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Arteriovenous malformations (AVM) of the head and neck are rare. They usually occur intracranially and derive their vascular supply from the intracranial vessels. In the English literature there has not been any documented case of AVMs in and around the external auditory meatus (EAM). The authors present the first case, a spontaneous AVM deriving its vascular supply from the posterior auricular artery. The diagnostic difficulties and management strategies of spontaneous AVMs are discussed.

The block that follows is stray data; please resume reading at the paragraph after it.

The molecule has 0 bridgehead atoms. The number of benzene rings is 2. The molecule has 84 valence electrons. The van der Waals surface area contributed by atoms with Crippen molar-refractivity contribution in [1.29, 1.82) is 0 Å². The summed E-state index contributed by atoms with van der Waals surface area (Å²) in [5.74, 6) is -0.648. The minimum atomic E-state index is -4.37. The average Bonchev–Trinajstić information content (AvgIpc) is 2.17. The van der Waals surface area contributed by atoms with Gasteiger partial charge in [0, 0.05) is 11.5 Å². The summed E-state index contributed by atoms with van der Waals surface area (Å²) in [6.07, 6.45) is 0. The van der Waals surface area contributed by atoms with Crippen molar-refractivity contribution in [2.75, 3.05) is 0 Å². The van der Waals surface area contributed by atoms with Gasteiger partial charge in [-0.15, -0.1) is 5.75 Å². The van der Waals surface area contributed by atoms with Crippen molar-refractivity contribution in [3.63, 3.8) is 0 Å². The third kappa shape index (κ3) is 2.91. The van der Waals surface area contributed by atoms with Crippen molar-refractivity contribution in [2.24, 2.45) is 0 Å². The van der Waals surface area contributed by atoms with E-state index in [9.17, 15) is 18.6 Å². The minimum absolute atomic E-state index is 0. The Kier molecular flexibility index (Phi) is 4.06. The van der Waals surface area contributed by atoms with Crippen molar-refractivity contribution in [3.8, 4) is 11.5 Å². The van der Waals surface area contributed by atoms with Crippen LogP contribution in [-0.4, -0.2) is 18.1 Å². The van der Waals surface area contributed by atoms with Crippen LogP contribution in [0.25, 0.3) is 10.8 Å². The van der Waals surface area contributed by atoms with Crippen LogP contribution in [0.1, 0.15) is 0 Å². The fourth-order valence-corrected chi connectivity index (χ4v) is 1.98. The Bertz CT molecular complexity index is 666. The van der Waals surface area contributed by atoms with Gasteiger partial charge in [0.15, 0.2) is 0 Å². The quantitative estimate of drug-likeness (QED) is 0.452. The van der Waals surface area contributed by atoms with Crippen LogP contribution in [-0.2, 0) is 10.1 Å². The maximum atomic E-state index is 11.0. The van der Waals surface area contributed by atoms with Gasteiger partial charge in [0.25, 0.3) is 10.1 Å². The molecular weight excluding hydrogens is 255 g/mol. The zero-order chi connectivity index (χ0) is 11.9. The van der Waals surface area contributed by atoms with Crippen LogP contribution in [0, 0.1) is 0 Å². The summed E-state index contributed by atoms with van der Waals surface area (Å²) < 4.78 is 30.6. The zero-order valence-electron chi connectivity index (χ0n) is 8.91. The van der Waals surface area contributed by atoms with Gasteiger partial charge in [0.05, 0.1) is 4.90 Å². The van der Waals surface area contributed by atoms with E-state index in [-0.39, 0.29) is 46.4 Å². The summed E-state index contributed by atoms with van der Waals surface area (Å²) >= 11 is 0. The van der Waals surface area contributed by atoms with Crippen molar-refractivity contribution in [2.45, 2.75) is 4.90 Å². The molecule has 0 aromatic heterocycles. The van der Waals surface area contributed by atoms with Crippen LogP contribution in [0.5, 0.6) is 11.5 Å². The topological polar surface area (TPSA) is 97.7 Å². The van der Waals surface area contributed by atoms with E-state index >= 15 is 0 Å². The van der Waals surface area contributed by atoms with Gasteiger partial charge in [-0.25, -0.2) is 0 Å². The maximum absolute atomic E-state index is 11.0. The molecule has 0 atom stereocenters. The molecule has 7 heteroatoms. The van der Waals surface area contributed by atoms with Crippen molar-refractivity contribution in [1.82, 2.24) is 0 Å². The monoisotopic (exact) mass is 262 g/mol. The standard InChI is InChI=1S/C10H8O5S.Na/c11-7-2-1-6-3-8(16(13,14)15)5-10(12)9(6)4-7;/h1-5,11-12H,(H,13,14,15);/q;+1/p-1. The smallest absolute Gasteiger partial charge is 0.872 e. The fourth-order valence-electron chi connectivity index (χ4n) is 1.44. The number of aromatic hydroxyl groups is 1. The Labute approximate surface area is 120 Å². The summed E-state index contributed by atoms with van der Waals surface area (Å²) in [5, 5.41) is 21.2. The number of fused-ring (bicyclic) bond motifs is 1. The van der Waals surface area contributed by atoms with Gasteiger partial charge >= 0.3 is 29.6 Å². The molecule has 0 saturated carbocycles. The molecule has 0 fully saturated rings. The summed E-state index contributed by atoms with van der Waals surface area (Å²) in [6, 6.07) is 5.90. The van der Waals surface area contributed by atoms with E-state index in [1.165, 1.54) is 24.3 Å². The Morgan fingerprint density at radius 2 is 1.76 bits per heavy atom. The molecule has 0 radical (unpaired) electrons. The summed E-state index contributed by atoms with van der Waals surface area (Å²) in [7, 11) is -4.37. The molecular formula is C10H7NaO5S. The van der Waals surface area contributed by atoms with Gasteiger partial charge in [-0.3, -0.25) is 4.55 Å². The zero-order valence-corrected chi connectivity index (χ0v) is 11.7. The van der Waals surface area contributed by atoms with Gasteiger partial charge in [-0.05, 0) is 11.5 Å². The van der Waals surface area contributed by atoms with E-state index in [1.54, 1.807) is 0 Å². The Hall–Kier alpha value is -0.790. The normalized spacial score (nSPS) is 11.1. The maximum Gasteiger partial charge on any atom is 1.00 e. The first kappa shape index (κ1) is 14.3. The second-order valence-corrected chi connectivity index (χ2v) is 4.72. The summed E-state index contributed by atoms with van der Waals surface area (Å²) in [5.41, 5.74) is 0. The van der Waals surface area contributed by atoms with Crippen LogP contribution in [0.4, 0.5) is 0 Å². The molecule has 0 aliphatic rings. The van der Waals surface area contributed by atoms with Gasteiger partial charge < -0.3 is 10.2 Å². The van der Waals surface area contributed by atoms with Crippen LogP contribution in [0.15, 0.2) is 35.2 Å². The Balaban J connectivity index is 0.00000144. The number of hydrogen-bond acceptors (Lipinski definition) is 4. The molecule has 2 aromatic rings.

Cochlear implantation has a limited but definite role in the rehabilitation of certain neurofibromatosis type 2 (NF2) patients. The presence of a dead ear either before, or after, tumour removal does not necessarily imply loss of function in the eighth nerve; in some instances the hearing loss will be cochlear. Promontory or round window electrical stimulation may help to identify those individuals with surviving eighth nerve function. In such patients multichannel cochlear implantation promises a better level of audition than the auditory brain stem implant. This paper highlights such a case and the management problems are discussed.
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